The first parameter the Animator supplies is a Controller. That’s likely named “Cube”. Or if you have renamed your Cuboid before creating the Animation, it’s named like that. If you double click that Controller Unity will jump to the Controller in the Project View. It should be in the same folder as the Animation Clip you created. Double click on it and the Animator Window should pop up.

The Animator Window

Here you will see a left side with an entry called Base Layer and a view containing four elements. This is a 
“State Machine”. It keeps track and manages the state the current object is in. It also is in charge of “if and how” this object can transition to another “State”.

By default, it contains four states. “Entry”, “Any State”, “Exit” and a state named after your animation clip. It links the Entry State to your animation clip. As soon as you go into playmode, the state will transition from Entry to your animation and the animation will play. If you switch into playmode, you will see a progress bar appear on the state that is playing.

Go ahead and create an additional animation clip, or just duplicate the one you have. Drag and drop the new clip into the state machine. It will not have any connection by default, so we need to set it up. Select either of the Animation clips and go right click ---> Make Transition. Then click on the object you want to transition to.

You can make transitions in both directions. Start the transition on the object you want to transition from. Create two different animations and create connections that makes them go from one to the other and vice versa.

Animation States with Transitions

Now, depending on the animation you have set up, you might notice that your animations look sluggish. At least when I first did this, it totally confused me. The entire system is set up to manage characters as well and these states could be things like jumping, running or sitting. Thus Unity applies a blending operation between the states by default.

To adjust it, select one arrow/transition and then check the inspector. Here you will see a transition timeline. If you have to move the left arrow on the play bar right next to the right one. Now you can move the lower clip to the right, and there will not be any transition blending.

The Transition Settings

If you select a transition in the inspector, you will also get a preview window at the bottom of the inspector. Here you can view the transition and make adjustments to it.

Intermission Projects

This whole workflow of creating animation clips, setting them up in animation controllers and transitioning between them needs time to get used to. So why not combine improving muscle memory with refreshing some of our Animation knowledge?

The three key elements of animation are timing, easing, and spacing. Timing refers to the actual time or frames it takes for a motion to complete. Spacing refers to the distance an object is moving in screen-space per frame. Finally, easing refers to the mathematical functions we used to create smooth or abrupt motion using curves. These affect one another!

Same easing, different timing

Same timing, different easing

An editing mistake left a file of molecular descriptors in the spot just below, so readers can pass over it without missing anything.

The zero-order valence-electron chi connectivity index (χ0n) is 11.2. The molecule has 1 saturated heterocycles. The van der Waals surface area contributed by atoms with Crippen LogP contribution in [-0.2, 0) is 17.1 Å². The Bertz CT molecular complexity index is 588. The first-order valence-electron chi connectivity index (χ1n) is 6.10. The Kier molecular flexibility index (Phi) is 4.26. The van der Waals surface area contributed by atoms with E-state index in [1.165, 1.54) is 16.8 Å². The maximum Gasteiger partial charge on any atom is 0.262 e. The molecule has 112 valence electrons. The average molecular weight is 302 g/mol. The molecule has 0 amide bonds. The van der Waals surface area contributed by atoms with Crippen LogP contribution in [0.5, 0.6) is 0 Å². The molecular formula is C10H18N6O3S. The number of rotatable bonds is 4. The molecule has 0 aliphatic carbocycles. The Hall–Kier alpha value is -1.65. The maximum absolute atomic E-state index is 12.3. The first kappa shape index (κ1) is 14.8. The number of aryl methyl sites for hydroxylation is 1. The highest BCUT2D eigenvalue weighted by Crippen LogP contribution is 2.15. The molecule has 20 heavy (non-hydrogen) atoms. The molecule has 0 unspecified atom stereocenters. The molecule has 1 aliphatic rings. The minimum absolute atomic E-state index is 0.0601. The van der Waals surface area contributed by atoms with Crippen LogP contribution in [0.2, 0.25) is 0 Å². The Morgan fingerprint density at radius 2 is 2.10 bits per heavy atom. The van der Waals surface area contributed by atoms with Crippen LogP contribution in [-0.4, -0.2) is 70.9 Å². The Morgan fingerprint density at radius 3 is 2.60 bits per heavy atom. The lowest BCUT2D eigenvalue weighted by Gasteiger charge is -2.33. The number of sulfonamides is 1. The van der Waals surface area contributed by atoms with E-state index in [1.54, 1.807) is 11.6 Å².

It’s also a splendid moment to remind ourselves of the Twelve Principles of Animation! Ollie Johnston and Frank Thomas first defined these twelve principles in their book “The Illusion of Life”. If you have never heard of them, you can just search on YouTube or Vimeo. There is great content about them out there.

Why not build animations based on the first two principles:

Squash and Stretch


Once you are done practicing the creation of animations let us head into scripting animations!

Scripting Animations

The simplest way to start an Animation is to just start it by using its name. To do this, we first need a properly set up Animator, meaning we need different States we can switch between. We will create an Animator with two animations and an empty state which will be our go to state.

As our Animator is the way to get access to animations, we need to create a reference to it in our script.

private Animator myAnimator;
   void Start()
       myAnimator = GetComponent<Animator>();

Using the Animator Component we can then control our Animation.

void Update()
    if (Input.GetKeyDown(KeyCode.A))  
        myAnimator.Play("anim_lowerCuboid_Anticipation 0"); 

As you can see, all we need to do is call the Play() method and provide the name of the state we want to call. Unity derives the state name from the animation name, thus they are likely the same. If not, make sure to provide the state name!

The Play() Method is fantastic if you just want to fire a specific animation and have it play from start to finish. No hustle, no interruptions. On the other hand we have to pass a string as a parameter. This is always prone to error.

Another option to control animations are parameters. Parameters allow us to be a little less specific in our code and thus give us more flexibility. Yet they are also more focused on dealing with User Input or other kinds of states. Thus they are a slightly more work to set up.

To use parameters in our scripts, we first need to create parameters in the state machine we can use as triggers. On the left side of the Animator you can switch from layers to parameters. Using the “+” in the upper right corner, you can switch between different types of parameters. For now, let’s go with trigger.

A Trigger Parameter

To use our created parameter, we need to hook it up to a transition. If you select the transition, you will find a list of conditions. Select your trigger and you are done. Trigger types need no further setup. To test this you can switch to play mode and then click the little Circle on the parameter. This simulate the firing of the trigger.

Now your animation should play and the Circle should “turn off” again. Triggers just fire the signal once and then go back to their default state again. If you click the trigger repeatedly, your animation should always jump back to the start again and play. There may also be a very weird transition from your object’s current position to the beginning of the animation. This is expected behavior. As we are not playing states directly, we use these transitions to switch states. And transitions do what the name suggest: They create a transition between two states.